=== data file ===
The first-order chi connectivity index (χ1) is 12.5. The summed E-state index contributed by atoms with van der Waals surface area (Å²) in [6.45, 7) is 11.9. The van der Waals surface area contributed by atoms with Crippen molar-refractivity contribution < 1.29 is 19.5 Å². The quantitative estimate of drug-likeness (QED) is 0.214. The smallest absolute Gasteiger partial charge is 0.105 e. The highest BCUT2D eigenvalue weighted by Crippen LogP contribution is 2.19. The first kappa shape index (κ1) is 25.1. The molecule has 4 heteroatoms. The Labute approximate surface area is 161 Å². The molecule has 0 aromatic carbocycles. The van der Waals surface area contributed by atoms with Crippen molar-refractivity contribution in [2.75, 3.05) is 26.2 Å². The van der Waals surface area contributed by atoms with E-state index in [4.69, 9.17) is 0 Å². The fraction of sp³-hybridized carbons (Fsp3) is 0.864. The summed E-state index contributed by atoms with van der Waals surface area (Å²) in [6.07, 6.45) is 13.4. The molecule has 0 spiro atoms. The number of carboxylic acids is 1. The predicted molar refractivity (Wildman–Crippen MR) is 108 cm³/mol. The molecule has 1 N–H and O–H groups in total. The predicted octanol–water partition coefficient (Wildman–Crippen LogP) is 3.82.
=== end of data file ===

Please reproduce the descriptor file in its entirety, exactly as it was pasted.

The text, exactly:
The first-order chi connectivity index (χ1) is 12.5. The summed E-state index contributed by atoms with van der Waals surface area (Å²) in [6.45, 7) is 11.9. The van der Waals surface area contributed by atoms with Crippen molar-refractivity contribution < 1.29 is 19.5 Å². The quantitative estimate of drug-likeness (QED) is 0.214. The smallest absolute Gasteiger partial charge is 0.105 e. The highest BCUT2D eigenvalue weighted by Crippen LogP contribution is 2.19. The first kappa shape index (κ1) is 25.1. The molecule has 4 heteroatoms. The Labute approximate surface area is 161 Å². The molecule has 0 aromatic carbocycles. The van der Waals surface area contributed by atoms with Crippen molar-refractivity contribution in [2.75, 3.05) is 26.2 Å². The van der Waals surface area contributed by atoms with E-state index in [4.69, 9.17) is 0 Å². The fraction of sp³-hybridized carbons (Fsp3) is 0.864. The summed E-state index contributed by atoms with van der Waals surface area (Å²) in [6.07, 6.45) is 13.4. The molecule has 0 spiro atoms. The number of carboxylic acids is 1. The predicted molar refractivity (Wildman–Crippen MR) is 108 cm³/mol. The molecule has 1 N–H and O–H groups in total. The predicted octanol–water partition coefficient (Wildman–Crippen LogP) is 3.82.